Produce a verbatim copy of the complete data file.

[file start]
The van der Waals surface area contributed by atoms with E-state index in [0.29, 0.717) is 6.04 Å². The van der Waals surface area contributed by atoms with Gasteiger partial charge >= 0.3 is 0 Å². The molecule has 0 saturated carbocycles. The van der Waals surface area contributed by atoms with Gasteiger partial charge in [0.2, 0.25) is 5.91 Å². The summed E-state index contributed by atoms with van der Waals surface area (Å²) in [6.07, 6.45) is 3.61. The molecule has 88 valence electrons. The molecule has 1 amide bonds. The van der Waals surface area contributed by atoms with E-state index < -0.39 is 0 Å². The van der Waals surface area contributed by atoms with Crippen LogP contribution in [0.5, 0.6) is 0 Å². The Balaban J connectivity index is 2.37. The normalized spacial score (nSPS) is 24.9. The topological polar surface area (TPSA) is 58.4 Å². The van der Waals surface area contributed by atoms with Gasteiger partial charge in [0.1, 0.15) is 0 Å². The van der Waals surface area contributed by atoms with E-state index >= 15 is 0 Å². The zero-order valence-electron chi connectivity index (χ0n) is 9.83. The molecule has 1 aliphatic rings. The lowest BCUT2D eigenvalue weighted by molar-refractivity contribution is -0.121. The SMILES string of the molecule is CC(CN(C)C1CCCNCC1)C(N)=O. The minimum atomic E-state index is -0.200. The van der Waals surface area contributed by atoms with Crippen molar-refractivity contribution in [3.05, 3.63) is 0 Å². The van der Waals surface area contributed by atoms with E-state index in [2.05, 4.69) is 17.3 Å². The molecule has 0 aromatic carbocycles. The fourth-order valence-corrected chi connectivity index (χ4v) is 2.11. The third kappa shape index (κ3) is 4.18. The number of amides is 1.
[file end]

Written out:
The van der Waals surface area contributed by atoms with E-state index in [0.29, 0.717) is 6.04 Å². The van der Waals surface area contributed by atoms with Gasteiger partial charge >= 0.3 is 0 Å². The molecule has 0 saturated carbocycles. The van der Waals surface area contributed by atoms with Gasteiger partial charge in [0.2, 0.25) is 5.91 Å². The summed E-state index contributed by atoms with van der Waals surface area (Å²) in [6.07, 6.45) is 3.61. The molecule has 88 valence electrons. The molecule has 1 amide bonds. The van der Waals surface area contributed by atoms with E-state index < -0.39 is 0 Å². The van der Waals surface area contributed by atoms with Crippen LogP contribution in [0.5, 0.6) is 0 Å². The Balaban J connectivity index is 2.37. The normalized spacial score (nSPS) is 24.9. The topological polar surface area (TPSA) is 58.4 Å². The van der Waals surface area contributed by atoms with Gasteiger partial charge in [0.1, 0.15) is 0 Å². The van der Waals surface area contributed by atoms with E-state index >= 15 is 0 Å². The zero-order valence-electron chi connectivity index (χ0n) is 9.83. The molecule has 1 aliphatic rings. The lowest BCUT2D eigenvalue weighted by molar-refractivity contribution is -0.121. The SMILES string of the molecule is CC(CN(C)C1CCCNCC1)C(N)=O. The minimum atomic E-state index is -0.200. The van der Waals surface area contributed by atoms with Crippen molar-refractivity contribution in [3.05, 3.63) is 0 Å². The van der Waals surface area contributed by atoms with E-state index in [2.05, 4.69) is 17.3 Å². The molecule has 0 aromatic carbocycles. The fourth-order valence-corrected chi connectivity index (χ4v) is 2.11. The third kappa shape index (κ3) is 4.18. The number of amides is 1.